Describe the reign of Nicholas II of Russia. For what reasons was he overthrown in 1917? Could this, in your opinion, have been avoided?© BrainMass Inc. brainmass.com October 10, 2019, 6:13 am ad1c9bdddf
Here are some preliminary points in the form of a detailed outline:
1. The Economy
The reign of Nicholas II was largely a successful one. Industrial growth was extraordinary. Railroads were being laid throughout that huge country. Iron and steel production increased by about 156% between 1900-1913, while pig iron, or unprocessed iron, increased by almost 100%.
The state was spending a fortune on education at all levels. Peasants were buying land from the nobility through the peasant land bank, which offered credit on very good terms. Other peasants were moving to fertile parts of Siberia, at government expense, with state supplied tools and seed. Russian exports and her foreign trade increased by about 150% throughout Nicholas' reign. Between 1861 and 1916, about 90% of the land was in peasant hands. In Germany at the time, the figure was about 40%.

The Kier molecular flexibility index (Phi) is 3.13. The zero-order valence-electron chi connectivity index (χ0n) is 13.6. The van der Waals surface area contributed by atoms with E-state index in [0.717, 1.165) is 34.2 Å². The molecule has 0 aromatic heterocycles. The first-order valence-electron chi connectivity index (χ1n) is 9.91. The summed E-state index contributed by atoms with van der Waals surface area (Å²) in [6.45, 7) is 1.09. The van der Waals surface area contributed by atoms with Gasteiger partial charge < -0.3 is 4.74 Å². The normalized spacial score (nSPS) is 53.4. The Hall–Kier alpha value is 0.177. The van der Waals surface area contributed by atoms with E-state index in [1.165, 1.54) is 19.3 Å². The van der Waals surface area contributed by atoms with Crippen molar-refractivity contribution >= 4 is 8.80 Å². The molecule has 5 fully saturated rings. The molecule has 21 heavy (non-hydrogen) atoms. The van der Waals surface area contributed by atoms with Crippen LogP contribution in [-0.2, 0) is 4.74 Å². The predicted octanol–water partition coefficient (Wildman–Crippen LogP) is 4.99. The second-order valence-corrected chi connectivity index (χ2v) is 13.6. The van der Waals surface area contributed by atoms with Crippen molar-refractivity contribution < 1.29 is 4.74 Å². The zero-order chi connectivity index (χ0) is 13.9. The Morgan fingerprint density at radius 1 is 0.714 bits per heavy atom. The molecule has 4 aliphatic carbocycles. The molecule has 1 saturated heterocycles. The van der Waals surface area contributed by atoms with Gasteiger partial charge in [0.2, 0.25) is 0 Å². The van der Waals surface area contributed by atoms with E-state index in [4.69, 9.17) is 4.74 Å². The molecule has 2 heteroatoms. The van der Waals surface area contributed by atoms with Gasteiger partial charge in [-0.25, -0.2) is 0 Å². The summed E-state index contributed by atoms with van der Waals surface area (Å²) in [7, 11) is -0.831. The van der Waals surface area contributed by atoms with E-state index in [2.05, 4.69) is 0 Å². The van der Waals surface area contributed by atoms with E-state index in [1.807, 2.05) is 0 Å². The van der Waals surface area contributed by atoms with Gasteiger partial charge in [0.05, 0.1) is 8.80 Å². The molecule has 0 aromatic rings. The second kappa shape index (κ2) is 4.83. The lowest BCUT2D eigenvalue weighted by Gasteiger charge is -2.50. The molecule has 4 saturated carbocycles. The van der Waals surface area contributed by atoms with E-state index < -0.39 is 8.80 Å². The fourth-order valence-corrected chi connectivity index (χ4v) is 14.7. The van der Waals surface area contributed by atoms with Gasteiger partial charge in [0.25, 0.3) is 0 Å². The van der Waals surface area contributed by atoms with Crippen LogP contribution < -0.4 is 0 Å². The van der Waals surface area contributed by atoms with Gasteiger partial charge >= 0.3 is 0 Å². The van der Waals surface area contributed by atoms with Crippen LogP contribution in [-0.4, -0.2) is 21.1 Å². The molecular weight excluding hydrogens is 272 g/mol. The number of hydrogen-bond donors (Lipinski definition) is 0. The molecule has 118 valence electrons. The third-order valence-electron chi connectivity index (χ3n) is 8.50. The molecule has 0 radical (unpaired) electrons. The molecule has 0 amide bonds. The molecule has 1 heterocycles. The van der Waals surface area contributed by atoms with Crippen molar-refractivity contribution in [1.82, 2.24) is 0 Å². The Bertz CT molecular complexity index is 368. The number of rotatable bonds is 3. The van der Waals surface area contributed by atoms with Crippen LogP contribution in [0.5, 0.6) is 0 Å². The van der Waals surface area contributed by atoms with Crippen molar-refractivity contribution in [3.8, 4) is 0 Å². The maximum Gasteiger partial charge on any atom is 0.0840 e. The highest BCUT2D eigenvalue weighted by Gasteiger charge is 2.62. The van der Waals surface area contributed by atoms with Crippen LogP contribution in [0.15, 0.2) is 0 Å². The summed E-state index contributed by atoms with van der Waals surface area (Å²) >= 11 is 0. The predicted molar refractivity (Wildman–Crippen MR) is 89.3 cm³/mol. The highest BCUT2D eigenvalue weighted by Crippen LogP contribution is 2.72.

The fact is that the old nobility were disappearing. While few of these nobles were wealthy, almost all of them were deep in debt. Government service, a rising peasant class and a middle class were slowly taking over. The working class by 1900 was still tiny. Contrary to popular belief, peasant landholding was expanding in every direction, both in its communal setting as well as for individual proprietors. Russian taxes were the lowest in Europe, at 1.83 rubles per capita, versus the equivalent of 17 rubles in Great Britain at the time.
Russia was becoming urbanized. Like the rest of Europe, she had periods of labor unrest, but probably had the best pro-labor legislation in the world, past by Alexander III, his father. It was tough to fire workers. Hours were reduced, and night hours were forbidden for children and women. The factory inspectorate was created, which sent government inspectors to look at working conditions and hear labor complaints. Wages were continually rising. Sergei Witte, Nicholas' prime minister, made it easier for peasants to buy land on their own. Even Soviet estimates of peasant landownership under Nicholas show that about 90.45% of the land was owned by the peasantry as the nobility was desperate to sell.
From 1898 to 1913, the Russian farmer increased his live animal herds by over 200%, butter by over 300% an both fresh and salted meats by almost 500%. Russia grew about 60% of the world's rye, and about 30 percent of its oats. This is partly due to the increasing number of peasant proprietors, ...
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